In the News
Can drumming enhance your wellbeing?
Last week the BBC reported that drumming can be used to reduce workplace stress and encourage workplace cohesion - Can drumming reconnect you to your colleagues?
The BBC article references research reported by ADP - Workforce View 2020 - which surveyed 32,442 workers in 17 countries across four continents prior to the pandemic, and then did a smaller scale follow-up after Covid of 11,000 workers in 6 countries. The research found that 68% of employees feel stressed every week.
The BBC report spoke to professionals that have experienced large-scale drum workshops, aimed at workplace team building and stress reduction.
'Prof Amanda Weltman, an astrophysicist at the University of Cape Town, and her team experienced the Drum Cafe effect first-hand in 2019.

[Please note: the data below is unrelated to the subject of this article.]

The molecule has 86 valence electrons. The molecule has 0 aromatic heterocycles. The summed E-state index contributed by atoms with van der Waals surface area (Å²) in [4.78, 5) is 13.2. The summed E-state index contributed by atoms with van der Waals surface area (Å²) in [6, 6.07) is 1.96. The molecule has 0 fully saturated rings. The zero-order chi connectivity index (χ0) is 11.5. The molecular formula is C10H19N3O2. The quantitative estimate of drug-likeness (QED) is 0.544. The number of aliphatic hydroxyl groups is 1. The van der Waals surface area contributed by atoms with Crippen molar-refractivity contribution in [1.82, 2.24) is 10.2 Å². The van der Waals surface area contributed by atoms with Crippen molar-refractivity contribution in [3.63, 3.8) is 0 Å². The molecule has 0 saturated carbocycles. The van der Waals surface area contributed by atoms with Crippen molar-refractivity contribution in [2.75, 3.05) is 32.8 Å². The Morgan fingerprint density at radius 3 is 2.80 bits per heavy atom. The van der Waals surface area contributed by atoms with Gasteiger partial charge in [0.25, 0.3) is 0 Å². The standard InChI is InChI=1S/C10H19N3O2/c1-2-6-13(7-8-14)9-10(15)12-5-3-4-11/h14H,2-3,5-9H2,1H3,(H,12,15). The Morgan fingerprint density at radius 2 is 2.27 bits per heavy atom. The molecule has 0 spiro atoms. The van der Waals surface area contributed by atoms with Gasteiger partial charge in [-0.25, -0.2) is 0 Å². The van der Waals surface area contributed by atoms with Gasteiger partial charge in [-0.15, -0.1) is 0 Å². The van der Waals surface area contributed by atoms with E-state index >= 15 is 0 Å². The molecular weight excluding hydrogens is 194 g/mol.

"It was profound," she says. "We were guided to learn several rhythms and, very quickly, this crowd of strangers was moving as one. It was like watching a school of fish swimming together. In that moment, I felt buoyed. I felt part of something."'
But drumming isn't just useful for giving you a sense of belonging and reducing your stress. There is a host of benefits you might not expect.
- induce deep relaxation
- lower blood pressure
- releases endorphins - which can relieve physical and psychological pain
- burn calories
- synchronise right and left hemispheres of the brain
- improve coordination
And teaching older people to play music can improve cognition, memory, and the ability to hear more precisely, which is exactly why drum circles are becoming a popular activity in elderly care homes and the use of drumming in dementia care is increasing.
The following research studies have looked at the impact of drumming on individuals living with dementia, finding improvements in cognitive functioning, demeanour and behaviour, motor function and body composition:
- The Positive Impact of African Drumming on Elderly Participants’ Mood and Demeanour
- Drum Communication Program Intervention in Older Adults With Cognitive Impairment and Dementia at Nursing Home: Preliminary Evidence From Pilot Randomized Controlled Trial
- ‘“When the music is on, she is there”. Professional caregivers’ perspectives and use of
musical interactions in caring for the person with dementia